The critical isthmus of the atrial flutter detected between the two separate scar areas localized in the anteroseptal part. Entrainment mapping was not performed to avoid degeneration of the tachycardia into the atrial fibrillation or its transformation. The width of the critical isthmus was 23 mm. COHERENT algorithm used in CARTO 3 system helped to visualize the dual-loop mechanism of the arrhythmia (Fig. 4).
Figure. 1. On electrocardiogram an atrial flutter is registered. F waves negative in II, III and aVF leads and positive in V1 lead are seen. Isoelectric line between F waves is noted.
Figure 2. Baseline electrocardiogram and coronary sinus electrogram. Initial tachycardia cycle length of the atrial flutter was 206 ms.
Figure 3. Bipolar map of the left atrium. In the antero-septal area two scar areas are seen. Curved lines depict the propagation of the wave front of the dual-loop atrial flutter: an antero-posterior view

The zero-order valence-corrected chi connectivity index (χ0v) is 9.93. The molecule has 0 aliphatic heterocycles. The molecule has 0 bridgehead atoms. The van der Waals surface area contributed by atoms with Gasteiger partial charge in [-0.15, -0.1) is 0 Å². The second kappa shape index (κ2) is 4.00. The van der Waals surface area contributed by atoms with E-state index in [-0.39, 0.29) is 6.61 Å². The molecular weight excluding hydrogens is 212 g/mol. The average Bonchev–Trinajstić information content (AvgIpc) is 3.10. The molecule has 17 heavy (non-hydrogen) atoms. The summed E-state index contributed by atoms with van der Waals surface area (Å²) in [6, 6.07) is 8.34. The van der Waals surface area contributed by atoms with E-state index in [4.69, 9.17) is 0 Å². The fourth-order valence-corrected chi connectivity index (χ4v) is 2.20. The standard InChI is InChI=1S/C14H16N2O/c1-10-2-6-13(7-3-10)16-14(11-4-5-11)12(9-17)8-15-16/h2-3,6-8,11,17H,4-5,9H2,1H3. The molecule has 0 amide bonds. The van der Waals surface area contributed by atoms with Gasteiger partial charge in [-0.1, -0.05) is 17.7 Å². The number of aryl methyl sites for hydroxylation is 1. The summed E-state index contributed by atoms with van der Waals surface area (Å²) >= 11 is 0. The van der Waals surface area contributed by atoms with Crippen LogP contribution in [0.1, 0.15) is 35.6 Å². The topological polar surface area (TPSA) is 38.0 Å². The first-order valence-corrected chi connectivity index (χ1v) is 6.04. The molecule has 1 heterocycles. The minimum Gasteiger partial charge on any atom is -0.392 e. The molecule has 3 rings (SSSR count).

Figure 4. COHERENT mapping used to confirm dual-loop atrial flutter: curved white lines
Figure 5. Termination of atrial flutter during ablation. Restoration of sinus rhythm.
Figure 6. Bipolar map of the left atrium. Pink and red dots points depict radiofrequency ablations in the critical isthmus of the atrial flutter.